Companies registered outside South Africa may conduct business in South Africa in two ways. Firstly, the company can register a South African subsidiary. Alternatively, the company can register as an “external company” in terms of section 23 of the Companies Act. If none of the incorporators have a South African visa, then registering a South African subsidiary can prove problematic and it may be advisable to opt for an external company structure for the South African operations.
Registering a company in South Africa
The incorporators of external companies do not need South African visas to register the external company. The Companies and Intellectual Property Commission (CIPC) must simply be informed in the prescribed manner of the company’s intention to operate in South Africa within 20 business days after it started to “conduct business”. When is a company deemed to be “conducting business” in South Africa? The Companies Act stipulates that only when the company is a party to an employment contract or when it has acted in such a way as to appear that it will be continually operating in South Africa.
Actions to take prior to conducting business in South Africa
It is further stipulated that the following actions are, on their own, not enough to justify recognition as an external company “conducting business” in South Africa:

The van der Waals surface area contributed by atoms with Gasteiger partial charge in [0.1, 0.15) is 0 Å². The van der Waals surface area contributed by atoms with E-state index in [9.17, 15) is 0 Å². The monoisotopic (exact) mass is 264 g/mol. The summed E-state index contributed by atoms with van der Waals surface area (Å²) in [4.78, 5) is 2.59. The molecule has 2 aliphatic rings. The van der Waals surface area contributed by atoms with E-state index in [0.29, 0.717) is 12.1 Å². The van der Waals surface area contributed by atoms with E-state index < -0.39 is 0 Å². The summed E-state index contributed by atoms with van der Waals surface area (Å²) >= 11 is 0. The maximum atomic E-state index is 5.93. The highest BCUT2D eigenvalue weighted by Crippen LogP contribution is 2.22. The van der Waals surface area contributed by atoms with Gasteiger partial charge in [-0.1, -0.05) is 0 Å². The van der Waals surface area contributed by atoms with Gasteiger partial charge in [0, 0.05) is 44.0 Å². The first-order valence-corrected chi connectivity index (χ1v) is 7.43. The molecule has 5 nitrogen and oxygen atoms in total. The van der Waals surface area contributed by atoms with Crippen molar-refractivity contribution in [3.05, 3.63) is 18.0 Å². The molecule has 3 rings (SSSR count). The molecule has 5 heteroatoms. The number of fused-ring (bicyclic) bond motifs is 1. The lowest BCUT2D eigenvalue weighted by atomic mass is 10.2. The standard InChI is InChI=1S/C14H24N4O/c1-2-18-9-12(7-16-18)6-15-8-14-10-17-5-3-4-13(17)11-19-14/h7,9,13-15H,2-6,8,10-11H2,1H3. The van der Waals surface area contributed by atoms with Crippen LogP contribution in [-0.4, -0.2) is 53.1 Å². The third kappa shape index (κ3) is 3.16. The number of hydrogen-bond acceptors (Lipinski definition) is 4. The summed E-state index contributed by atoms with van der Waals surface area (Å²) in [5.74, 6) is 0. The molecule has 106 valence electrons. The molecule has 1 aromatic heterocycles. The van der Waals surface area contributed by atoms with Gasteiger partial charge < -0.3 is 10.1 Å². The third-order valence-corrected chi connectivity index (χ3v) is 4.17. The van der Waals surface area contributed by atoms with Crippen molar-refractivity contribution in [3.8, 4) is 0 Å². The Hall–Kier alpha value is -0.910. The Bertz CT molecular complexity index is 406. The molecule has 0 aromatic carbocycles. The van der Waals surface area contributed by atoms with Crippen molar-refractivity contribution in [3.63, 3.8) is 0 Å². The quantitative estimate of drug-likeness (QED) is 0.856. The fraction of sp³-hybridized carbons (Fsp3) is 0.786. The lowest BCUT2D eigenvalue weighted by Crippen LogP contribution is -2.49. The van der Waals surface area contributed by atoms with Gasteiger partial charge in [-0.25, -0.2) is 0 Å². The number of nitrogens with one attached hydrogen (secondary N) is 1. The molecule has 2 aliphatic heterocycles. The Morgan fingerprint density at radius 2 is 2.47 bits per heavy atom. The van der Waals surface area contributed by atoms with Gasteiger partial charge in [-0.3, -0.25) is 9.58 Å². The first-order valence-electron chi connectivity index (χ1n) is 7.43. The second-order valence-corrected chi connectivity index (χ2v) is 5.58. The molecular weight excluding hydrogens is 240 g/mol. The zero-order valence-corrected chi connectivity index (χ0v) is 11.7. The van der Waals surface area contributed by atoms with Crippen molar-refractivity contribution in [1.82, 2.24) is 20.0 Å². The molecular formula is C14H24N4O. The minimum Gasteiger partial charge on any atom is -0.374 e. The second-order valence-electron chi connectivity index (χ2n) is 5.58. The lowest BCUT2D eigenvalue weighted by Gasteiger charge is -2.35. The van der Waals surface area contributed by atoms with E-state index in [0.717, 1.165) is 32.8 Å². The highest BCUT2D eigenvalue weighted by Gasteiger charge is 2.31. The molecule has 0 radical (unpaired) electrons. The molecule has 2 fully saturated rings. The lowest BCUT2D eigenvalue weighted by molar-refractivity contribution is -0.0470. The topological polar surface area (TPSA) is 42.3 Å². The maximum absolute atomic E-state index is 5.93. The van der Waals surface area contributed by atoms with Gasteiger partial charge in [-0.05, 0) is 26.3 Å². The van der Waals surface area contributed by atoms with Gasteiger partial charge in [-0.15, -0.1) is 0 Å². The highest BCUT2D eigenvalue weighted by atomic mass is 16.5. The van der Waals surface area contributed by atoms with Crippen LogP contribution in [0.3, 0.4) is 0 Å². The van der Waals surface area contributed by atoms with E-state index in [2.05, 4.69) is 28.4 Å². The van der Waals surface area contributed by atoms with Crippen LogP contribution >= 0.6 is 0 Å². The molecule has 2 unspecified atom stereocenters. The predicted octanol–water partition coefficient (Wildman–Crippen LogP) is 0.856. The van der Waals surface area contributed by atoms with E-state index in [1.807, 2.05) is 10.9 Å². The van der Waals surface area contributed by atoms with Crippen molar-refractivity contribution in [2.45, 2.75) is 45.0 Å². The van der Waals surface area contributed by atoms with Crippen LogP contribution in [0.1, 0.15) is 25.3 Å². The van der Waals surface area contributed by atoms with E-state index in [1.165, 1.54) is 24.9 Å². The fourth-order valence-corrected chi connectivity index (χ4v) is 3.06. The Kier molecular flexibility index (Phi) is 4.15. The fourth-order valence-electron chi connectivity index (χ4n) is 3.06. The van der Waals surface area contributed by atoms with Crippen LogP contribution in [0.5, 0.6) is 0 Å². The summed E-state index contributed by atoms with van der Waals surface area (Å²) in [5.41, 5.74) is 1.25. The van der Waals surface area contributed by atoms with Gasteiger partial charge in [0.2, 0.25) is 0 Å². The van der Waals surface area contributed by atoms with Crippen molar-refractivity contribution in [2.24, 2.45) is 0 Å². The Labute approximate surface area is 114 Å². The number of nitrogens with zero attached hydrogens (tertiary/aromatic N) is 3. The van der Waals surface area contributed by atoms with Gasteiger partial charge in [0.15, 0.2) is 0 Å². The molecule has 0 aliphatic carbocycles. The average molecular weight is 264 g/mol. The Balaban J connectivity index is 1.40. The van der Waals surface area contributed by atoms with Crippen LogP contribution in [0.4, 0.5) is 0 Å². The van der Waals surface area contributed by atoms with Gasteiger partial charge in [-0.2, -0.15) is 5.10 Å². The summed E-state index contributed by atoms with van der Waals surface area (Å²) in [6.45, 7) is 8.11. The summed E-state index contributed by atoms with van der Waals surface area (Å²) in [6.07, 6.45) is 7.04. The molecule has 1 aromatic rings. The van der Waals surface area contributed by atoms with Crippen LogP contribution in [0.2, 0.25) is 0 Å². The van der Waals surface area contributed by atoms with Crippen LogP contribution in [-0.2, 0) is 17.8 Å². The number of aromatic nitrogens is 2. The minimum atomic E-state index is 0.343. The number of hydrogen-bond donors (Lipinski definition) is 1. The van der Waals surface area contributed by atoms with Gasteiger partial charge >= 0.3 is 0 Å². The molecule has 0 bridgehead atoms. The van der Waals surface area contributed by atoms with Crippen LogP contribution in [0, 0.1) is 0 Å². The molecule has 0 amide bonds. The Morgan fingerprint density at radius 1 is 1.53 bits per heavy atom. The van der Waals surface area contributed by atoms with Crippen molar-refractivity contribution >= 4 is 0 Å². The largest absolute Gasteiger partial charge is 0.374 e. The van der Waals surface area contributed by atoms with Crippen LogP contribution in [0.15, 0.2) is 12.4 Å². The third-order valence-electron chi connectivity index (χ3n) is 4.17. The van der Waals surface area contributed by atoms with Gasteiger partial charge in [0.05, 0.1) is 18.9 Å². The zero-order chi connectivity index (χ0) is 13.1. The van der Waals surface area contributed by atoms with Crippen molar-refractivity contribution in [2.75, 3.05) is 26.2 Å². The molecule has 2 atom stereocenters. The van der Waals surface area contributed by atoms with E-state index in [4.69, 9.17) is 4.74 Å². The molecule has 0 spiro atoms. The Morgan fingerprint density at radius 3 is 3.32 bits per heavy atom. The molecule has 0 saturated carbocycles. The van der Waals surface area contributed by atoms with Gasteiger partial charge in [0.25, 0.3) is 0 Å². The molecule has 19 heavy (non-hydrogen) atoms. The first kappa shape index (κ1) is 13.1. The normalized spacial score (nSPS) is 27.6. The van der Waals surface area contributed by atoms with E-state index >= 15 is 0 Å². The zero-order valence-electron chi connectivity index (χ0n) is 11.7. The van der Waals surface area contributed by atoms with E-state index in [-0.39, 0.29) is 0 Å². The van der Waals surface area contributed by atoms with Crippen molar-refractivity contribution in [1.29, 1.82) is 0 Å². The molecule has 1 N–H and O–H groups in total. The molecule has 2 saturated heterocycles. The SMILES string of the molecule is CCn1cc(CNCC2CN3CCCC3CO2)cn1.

- conducting a meeting of the shareholders or board of the foreign company on South African soil, or otherwise conducting any of the company’s internal affairs within the Republic;
- establishing or maintaining a bank account in the Republic;
- establishing or maintaining offices or agencies within the Republic for the transfer, exchange, or registration of the foreign company’s own securities;
- creating or acquiring any debts within the Republic, or any mortgages or security interests in any property within the Republic;
- securing or collecting any debt, or enforcing any mortgage or security interest within the Republic; or
- acquiring any interest in any property within the Republic.
Under the old companies act, the requirement was simply that the foreign-based company must have established a place of business in South Africa. In order to register as an external company, the applicants must provide the CIPC with the following:
- form CoR20.1, duly completed;
- pay the registration fee of R400;
- submit a copy of the entity’s foreign Memorandum of Incorporation and registration certificate (or equivalent documents), together with translations (if applicable).
Once registered, the CIPC will issue a registration certificate to the external company on form CoR 20.2. The external company may continue trading while it waits for its CoR20.2 certificate.
Considerations when expanding business into South Africa
Foreign nationals are advised to seek professional advice when considering external companies, as South Africa does not have dual taxation treaties with all other countries. If the country of origin of the foreign entity is not a party to a dual taxation treaty with South Africa, then the external company may end up pay income tax twice on the same earnings, which will usually be fatal to the entity’s prospects of success.
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